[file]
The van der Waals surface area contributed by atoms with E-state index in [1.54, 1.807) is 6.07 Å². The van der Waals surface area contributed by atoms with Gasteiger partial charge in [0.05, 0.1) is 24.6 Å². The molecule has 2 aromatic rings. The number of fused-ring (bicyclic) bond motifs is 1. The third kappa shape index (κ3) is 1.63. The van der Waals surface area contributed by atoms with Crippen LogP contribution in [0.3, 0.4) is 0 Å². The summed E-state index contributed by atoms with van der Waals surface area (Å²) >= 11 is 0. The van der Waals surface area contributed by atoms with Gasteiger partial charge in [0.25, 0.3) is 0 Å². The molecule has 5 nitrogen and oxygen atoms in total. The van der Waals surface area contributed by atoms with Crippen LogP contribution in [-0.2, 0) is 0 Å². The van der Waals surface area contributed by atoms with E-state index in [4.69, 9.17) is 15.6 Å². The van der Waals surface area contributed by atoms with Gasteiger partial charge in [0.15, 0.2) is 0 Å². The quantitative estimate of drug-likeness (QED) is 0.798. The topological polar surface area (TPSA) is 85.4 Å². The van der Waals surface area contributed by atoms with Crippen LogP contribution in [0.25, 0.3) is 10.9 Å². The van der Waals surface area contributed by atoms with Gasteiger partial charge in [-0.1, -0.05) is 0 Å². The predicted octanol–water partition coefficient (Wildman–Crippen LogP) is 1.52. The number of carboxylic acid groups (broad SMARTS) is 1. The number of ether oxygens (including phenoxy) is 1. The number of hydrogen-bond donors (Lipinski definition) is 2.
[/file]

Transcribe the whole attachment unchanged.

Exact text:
The van der Waals surface area contributed by atoms with E-state index in [1.54, 1.807) is 6.07 Å². The van der Waals surface area contributed by atoms with Gasteiger partial charge in [0.05, 0.1) is 24.6 Å². The molecule has 2 aromatic rings. The number of fused-ring (bicyclic) bond motifs is 1. The third kappa shape index (κ3) is 1.63. The van der Waals surface area contributed by atoms with Crippen LogP contribution in [0.3, 0.4) is 0 Å². The summed E-state index contributed by atoms with van der Waals surface area (Å²) >= 11 is 0. The van der Waals surface area contributed by atoms with Gasteiger partial charge in [0.25, 0.3) is 0 Å². The molecule has 5 nitrogen and oxygen atoms in total. The van der Waals surface area contributed by atoms with Crippen LogP contribution in [-0.2, 0) is 0 Å². The van der Waals surface area contributed by atoms with E-state index in [4.69, 9.17) is 15.6 Å². The van der Waals surface area contributed by atoms with Gasteiger partial charge in [0.15, 0.2) is 0 Å². The quantitative estimate of drug-likeness (QED) is 0.798. The topological polar surface area (TPSA) is 85.4 Å². The van der Waals surface area contributed by atoms with Crippen LogP contribution in [0.25, 0.3) is 10.9 Å². The van der Waals surface area contributed by atoms with Gasteiger partial charge in [-0.1, -0.05) is 0 Å². The predicted octanol–water partition coefficient (Wildman–Crippen LogP) is 1.52. The number of carboxylic acid groups (broad SMARTS) is 1. The number of ether oxygens (including phenoxy) is 1. The number of hydrogen-bond donors (Lipinski definition) is 2.